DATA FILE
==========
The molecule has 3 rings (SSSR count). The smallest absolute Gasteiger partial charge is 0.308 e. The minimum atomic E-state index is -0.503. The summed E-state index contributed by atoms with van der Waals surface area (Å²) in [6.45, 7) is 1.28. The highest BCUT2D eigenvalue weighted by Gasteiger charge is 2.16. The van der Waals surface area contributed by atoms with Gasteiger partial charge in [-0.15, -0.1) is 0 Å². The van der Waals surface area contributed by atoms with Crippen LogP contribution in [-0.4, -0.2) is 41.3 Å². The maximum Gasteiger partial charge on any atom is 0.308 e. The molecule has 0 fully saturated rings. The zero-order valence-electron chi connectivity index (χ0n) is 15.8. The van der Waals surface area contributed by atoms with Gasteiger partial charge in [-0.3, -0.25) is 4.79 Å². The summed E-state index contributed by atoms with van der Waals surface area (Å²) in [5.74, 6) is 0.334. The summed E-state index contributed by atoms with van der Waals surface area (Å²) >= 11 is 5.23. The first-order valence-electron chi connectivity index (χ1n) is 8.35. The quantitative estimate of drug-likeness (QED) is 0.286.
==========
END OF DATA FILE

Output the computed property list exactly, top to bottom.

The molecule has 3 rings (SSSR count). The smallest absolute Gasteiger partial charge is 0.308 e. The minimum atomic E-state index is -0.503. The summed E-state index contributed by atoms with van der Waals surface area (Å²) in [6.45, 7) is 1.28. The highest BCUT2D eigenvalue weighted by Gasteiger charge is 2.16. The van der Waals surface area contributed by atoms with Gasteiger partial charge in [-0.15, -0.1) is 0 Å². The van der Waals surface area contributed by atoms with Crippen LogP contribution in [-0.4, -0.2) is 41.3 Å². The maximum Gasteiger partial charge on any atom is 0.308 e. The molecule has 0 fully saturated rings. The zero-order valence-electron chi connectivity index (χ0n) is 15.8. The van der Waals surface area contributed by atoms with Gasteiger partial charge in [-0.3, -0.25) is 4.79 Å². The summed E-state index contributed by atoms with van der Waals surface area (Å²) in [5.74, 6) is 0.334. The summed E-state index contributed by atoms with van der Waals surface area (Å²) >= 11 is 5.23. The first-order valence-electron chi connectivity index (χ1n) is 8.35. The quantitative estimate of drug-likeness (QED) is 0.286.